As you can see, the church here joins on to a collossal mansion. Sweet Judas Christ, that thing looks amazing! But sadly it was blown up in 1955, allegedly due to insufficient wealth, at the orders of Mrs Hugh Drydon Corbet. She was apparently quite a formidable woman in her day, the kind of woman who, if she orders you to blow up her castle, you do it without question.
I've heard a few stories about her, from her Great Grand Daughter. Allegedly once had all of the water supply to a Shropshire village cut off just so that she could run a bath, and on a trip to Scotland she allegedly took a car, but made her servant take the train, not wanting to travel with him. She's also a published author, having written three books. Her descendants are still local to Shropshire.
I'm a little shocked that she ordered the destruction of this place though, but apparently blowing up country homes was happening all the time back then, due to being too costly to run.
So this door, leading into the church, was once interior. Now, however, it has quite a bit of graffiti around it.
I'm a lover of vintage graffiti, so this little scrawl written by Alan in 1970 is pretty appealing. It sure is bizarre to think that this building has sat derelict for so many decades that generations of kids have come by.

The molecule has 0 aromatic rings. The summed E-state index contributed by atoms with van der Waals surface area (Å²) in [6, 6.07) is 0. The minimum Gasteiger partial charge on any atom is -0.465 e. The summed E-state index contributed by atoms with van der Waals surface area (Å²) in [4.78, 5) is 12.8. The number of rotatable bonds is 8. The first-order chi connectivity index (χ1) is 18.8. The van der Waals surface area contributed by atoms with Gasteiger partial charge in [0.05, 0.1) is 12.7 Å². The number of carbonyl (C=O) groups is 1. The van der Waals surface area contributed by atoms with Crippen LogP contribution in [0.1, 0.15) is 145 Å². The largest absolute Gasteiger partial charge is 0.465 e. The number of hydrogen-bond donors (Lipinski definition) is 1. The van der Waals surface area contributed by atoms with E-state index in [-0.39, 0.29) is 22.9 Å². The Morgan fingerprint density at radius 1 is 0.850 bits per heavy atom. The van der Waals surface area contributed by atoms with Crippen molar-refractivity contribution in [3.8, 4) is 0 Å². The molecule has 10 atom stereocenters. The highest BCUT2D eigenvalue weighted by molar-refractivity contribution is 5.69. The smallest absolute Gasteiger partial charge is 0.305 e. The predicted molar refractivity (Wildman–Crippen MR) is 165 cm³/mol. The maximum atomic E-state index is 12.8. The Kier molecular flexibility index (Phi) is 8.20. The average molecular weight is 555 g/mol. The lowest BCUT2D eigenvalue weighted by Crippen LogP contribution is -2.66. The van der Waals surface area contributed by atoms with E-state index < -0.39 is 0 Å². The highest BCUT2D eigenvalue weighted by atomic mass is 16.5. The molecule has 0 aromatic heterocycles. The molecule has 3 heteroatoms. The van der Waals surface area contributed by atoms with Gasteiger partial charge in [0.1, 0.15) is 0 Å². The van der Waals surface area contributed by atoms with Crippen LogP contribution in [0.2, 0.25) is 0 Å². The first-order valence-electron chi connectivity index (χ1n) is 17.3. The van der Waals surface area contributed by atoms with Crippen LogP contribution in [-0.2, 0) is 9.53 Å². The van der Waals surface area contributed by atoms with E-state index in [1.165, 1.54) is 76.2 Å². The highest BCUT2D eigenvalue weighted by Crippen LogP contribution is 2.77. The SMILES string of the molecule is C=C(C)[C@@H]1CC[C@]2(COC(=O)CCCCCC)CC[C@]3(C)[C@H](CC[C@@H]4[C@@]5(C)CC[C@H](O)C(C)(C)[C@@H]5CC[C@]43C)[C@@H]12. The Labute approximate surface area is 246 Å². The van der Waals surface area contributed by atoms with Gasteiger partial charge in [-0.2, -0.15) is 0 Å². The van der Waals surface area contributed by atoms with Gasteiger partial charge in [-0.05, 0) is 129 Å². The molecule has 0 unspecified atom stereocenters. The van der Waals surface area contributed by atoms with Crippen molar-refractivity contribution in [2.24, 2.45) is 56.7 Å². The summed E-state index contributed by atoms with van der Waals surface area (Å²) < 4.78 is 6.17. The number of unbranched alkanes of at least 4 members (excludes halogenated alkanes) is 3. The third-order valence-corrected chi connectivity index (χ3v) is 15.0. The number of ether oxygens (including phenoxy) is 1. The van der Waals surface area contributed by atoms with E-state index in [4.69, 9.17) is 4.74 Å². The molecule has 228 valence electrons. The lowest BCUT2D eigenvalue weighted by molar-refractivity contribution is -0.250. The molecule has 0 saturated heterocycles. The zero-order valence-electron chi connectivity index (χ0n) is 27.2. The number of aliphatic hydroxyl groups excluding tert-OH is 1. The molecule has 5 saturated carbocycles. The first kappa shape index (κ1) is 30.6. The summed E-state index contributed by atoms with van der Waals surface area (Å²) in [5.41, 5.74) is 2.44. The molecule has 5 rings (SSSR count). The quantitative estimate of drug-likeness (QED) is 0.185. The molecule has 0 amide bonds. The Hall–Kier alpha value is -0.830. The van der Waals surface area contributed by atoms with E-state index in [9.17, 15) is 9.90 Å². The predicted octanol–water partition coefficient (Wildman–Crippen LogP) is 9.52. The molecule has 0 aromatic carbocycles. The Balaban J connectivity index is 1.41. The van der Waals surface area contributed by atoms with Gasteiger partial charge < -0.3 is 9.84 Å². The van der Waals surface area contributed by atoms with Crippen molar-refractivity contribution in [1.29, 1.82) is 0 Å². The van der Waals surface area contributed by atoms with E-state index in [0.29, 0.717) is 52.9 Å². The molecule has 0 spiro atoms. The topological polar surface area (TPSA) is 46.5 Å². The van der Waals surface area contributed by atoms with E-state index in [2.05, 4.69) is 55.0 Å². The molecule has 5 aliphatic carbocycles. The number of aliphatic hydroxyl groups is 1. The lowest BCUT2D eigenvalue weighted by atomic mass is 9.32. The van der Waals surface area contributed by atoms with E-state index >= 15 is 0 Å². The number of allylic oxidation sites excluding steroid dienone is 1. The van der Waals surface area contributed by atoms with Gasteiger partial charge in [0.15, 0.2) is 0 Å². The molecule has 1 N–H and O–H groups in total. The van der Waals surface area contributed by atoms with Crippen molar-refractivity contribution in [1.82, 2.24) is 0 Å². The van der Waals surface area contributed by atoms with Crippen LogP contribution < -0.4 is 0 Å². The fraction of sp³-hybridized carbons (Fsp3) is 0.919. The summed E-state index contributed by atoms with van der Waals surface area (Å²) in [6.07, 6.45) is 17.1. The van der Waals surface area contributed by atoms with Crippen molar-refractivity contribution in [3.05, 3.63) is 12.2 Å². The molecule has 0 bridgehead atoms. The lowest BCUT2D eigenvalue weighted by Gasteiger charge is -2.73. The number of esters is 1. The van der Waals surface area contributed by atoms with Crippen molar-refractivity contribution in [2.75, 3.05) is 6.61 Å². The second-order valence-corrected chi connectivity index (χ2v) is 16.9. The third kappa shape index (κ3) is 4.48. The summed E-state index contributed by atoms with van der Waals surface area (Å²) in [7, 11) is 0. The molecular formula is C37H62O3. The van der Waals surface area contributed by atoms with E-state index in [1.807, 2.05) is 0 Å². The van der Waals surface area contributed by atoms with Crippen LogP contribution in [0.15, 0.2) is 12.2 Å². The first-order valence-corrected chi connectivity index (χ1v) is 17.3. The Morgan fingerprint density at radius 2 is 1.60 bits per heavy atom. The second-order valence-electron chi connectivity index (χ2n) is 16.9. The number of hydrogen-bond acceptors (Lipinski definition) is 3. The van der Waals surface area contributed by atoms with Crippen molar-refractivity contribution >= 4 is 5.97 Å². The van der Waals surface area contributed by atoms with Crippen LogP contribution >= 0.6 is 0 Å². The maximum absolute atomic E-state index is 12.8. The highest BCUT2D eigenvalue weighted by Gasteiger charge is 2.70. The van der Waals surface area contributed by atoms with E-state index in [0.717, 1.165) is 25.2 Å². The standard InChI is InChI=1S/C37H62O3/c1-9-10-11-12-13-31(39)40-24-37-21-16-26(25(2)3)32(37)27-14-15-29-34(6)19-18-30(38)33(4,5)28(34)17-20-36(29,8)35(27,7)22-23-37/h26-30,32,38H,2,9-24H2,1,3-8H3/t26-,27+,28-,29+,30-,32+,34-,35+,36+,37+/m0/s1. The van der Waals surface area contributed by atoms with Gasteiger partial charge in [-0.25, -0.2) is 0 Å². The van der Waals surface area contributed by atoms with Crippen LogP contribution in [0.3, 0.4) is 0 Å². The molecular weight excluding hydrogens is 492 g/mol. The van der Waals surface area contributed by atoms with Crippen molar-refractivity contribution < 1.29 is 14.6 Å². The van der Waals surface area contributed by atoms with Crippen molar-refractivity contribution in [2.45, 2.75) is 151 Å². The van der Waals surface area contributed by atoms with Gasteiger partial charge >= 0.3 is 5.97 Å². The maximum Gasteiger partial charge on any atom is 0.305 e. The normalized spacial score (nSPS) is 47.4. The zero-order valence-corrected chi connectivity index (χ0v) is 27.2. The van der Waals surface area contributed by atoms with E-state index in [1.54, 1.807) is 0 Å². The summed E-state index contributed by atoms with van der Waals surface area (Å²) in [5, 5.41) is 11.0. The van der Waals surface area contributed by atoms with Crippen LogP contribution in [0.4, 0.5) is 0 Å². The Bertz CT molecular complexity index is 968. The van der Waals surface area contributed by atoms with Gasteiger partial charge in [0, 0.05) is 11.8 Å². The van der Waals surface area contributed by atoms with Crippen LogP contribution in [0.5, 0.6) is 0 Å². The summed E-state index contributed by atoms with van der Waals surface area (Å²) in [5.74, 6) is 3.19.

"Matt, Tom and Jim" came here in 2017. That's somewhat less exciting.
The one bit of graffiti that did make me chuckle was this doodle. Someone has reimagined the pattern of the wood as a cats arse, and drawn a cat around it, standing with its arse facing the camera, looking back over its shoulder. Brilliant!
The wall stretches off to the north. According to my old maps, the fish ponds would have been up there, within the confines of the wall. However it's now all residential properties up there, and personal gardens, none of which I have any interest in. While I'm sure there are perhaps architectural tidbits up there that would be of interest, it's pretty disrespectful to just show up at someones home and start photographing it. I did have an urban explorer friend once, who argued in defence of the trespassing of residential properties with the flimsy excuse that even walking down the street we were in fact trespassing on the homes of homeless people, so why stop there? I assure you I don't associate with those with such weak justifications for stupid morals anymore, but it is a reason why I don't refer to myself as an urban explorer. I'd rather not be seen in a group with people like that. But of course that's mostly because it leaves me open to being generalised, and it would be hypocritical to do the same. It's silly to say that all urban explorers are imbeciles. I actually hung out with some nice ones recently when we checked out the Shawbury School.